It has taken several days for me to finish D.T. Max’s New Yorker article, biography of sorts, of David Foster Wallace’s unfinished novel The Pale King. The article is moving, and includes correspondence from Wallace to Franzen and DeLillo, and quite a bit from his wife, Karen Green, whose pain I cannot even fathom and would love more than anything to salve with…what I don’t know. Because it’s none of my business, but if I cry reading a biography what must she do living in it?
Aside from being a touching portrait of an intensely intelligent writer who wanted simply to make readers feel “less alone inside,” and who in that quest felt increasingly more alone (except in the sunshine that was his marriage…thank heaven for Karen Green, who from the article I gather made him feel more at home and comfortable in his own skin than, it seems, anything else could outside really great writing).
What compelled me yesterday, reading the final pages of Max’s article (I still haven’t read the new piece of fiction that follows—I can’t yet) was Wallace’s root idea for The Pale King, as he articulated it in a typed note amongst his papers: “Bliss—a second-by-second joy and gratitude at the gift of being alive, conscious—likes on the other side of crushing, crushing boredom. Pay close attention to the most tedious things you can find…and, in waves, a boredom like you’ve never known will wash over you and just about kill you. Ride these out, and it’s like stepping from black and white into color. Like water after days in the desert. Instant bliss in every atom.”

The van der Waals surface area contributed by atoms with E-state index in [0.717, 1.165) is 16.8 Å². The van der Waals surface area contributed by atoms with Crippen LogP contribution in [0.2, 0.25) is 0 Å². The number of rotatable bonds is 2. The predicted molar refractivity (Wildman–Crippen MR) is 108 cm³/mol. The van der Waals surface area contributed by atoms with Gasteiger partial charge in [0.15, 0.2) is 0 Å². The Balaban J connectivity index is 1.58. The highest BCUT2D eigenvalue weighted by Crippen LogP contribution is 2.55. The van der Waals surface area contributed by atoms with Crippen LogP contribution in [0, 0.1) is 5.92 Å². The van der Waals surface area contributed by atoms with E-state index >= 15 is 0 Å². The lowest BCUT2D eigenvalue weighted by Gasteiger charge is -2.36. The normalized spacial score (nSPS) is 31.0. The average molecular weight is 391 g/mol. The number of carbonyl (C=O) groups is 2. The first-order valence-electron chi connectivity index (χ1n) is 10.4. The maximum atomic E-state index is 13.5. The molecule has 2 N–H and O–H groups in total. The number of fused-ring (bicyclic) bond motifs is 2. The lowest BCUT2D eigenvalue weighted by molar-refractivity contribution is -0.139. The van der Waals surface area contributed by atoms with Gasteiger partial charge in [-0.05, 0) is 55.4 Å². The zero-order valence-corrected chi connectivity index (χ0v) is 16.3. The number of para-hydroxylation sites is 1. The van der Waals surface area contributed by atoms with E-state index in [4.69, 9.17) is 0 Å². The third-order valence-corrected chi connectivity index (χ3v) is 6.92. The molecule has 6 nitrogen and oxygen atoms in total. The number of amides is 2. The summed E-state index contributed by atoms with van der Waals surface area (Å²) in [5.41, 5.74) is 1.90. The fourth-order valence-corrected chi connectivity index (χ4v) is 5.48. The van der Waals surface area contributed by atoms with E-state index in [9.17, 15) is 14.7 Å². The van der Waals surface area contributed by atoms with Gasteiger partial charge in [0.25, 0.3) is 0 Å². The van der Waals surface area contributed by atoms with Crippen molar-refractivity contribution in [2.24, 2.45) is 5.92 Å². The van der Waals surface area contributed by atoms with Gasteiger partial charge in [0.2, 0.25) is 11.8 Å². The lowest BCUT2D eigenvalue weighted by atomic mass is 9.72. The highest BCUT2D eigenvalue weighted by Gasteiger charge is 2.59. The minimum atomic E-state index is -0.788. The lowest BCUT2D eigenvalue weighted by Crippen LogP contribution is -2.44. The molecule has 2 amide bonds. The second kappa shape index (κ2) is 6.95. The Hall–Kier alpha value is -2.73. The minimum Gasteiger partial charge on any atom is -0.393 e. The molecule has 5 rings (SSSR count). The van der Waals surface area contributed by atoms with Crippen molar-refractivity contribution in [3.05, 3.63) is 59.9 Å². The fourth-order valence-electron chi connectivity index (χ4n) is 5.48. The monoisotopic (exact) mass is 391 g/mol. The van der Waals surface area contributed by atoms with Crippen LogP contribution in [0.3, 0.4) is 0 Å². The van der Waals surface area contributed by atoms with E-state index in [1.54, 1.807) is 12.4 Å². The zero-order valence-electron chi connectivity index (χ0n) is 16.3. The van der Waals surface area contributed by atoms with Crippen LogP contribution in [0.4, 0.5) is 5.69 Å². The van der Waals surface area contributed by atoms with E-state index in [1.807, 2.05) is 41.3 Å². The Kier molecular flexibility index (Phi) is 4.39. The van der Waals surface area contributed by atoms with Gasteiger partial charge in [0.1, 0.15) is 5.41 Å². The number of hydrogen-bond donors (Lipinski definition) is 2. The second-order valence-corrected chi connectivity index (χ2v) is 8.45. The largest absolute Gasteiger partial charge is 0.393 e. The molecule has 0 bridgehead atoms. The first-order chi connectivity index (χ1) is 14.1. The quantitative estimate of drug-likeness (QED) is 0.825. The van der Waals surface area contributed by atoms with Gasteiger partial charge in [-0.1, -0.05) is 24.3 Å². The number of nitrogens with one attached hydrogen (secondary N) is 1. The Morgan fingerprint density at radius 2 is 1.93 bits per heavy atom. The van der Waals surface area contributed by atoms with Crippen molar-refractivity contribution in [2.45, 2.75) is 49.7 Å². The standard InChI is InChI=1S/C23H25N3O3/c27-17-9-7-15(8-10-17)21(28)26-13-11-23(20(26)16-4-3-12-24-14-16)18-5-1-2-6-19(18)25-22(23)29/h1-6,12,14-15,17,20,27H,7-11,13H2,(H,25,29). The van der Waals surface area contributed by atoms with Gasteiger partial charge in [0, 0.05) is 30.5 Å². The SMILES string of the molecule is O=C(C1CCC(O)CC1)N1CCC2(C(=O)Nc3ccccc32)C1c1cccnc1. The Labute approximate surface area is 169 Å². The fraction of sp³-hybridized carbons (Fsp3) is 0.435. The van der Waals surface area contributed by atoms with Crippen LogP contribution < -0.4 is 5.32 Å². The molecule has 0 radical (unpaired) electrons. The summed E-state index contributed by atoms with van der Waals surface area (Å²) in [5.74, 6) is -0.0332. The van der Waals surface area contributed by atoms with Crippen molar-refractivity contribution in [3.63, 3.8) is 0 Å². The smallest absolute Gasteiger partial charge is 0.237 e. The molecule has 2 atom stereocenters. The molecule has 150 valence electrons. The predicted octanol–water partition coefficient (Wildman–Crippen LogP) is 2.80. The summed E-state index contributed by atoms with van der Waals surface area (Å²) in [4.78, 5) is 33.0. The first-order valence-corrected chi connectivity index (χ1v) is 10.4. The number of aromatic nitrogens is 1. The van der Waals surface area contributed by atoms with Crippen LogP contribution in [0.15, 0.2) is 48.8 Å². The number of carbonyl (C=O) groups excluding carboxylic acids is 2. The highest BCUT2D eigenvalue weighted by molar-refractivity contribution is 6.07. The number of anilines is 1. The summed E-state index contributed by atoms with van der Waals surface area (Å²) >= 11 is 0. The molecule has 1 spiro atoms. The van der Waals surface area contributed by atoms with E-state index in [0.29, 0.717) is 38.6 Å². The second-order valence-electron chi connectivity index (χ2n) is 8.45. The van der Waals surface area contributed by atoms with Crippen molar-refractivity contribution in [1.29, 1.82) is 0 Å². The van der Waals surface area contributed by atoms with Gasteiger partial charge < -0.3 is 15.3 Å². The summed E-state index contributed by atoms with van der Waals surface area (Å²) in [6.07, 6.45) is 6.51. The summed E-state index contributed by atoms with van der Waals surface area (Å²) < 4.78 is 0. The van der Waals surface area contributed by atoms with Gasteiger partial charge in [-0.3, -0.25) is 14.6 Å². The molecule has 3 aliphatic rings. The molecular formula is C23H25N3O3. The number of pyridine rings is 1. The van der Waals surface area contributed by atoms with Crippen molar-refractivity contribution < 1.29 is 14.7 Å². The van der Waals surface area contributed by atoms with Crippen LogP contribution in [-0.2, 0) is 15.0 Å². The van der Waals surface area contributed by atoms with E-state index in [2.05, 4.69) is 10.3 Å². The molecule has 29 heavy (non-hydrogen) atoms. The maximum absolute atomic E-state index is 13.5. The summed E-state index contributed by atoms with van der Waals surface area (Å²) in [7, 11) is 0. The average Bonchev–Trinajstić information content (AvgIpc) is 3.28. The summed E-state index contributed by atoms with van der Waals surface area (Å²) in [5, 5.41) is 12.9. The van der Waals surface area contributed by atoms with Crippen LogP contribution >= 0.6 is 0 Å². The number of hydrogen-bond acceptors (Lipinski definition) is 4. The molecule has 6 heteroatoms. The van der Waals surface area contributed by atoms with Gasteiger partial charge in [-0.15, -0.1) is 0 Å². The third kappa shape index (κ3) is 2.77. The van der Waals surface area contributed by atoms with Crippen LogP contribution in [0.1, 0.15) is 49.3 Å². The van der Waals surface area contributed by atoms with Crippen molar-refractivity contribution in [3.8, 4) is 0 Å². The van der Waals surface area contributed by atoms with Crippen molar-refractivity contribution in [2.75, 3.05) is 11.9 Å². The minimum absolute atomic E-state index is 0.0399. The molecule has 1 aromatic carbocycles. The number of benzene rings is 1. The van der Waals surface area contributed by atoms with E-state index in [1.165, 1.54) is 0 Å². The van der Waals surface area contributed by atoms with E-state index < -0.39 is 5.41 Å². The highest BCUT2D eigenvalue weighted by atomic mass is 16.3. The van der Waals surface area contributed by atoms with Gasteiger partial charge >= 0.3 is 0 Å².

I think that technicolor bliss can probably come after any intense “almost kills you” period of intense focus on undesirable emotions (fear might work as well as boredom). As melodramatic as I oft am, I know that the weeks of intense three-year-old battling, of taking each breath as though it might be the only thing that could keep me going, is part of what made yesterday, a gorgeous, sun-filled day of hiking and strawberries and camaraderie with Peanut, the second-by-second bliss it was.
It was not a perfect day. It was a perfect-as-human-existence-can-get-if-you-have-a-dollop-of-realism-adorning-the-top-of-your-daily-trifle day. And I’ll take it.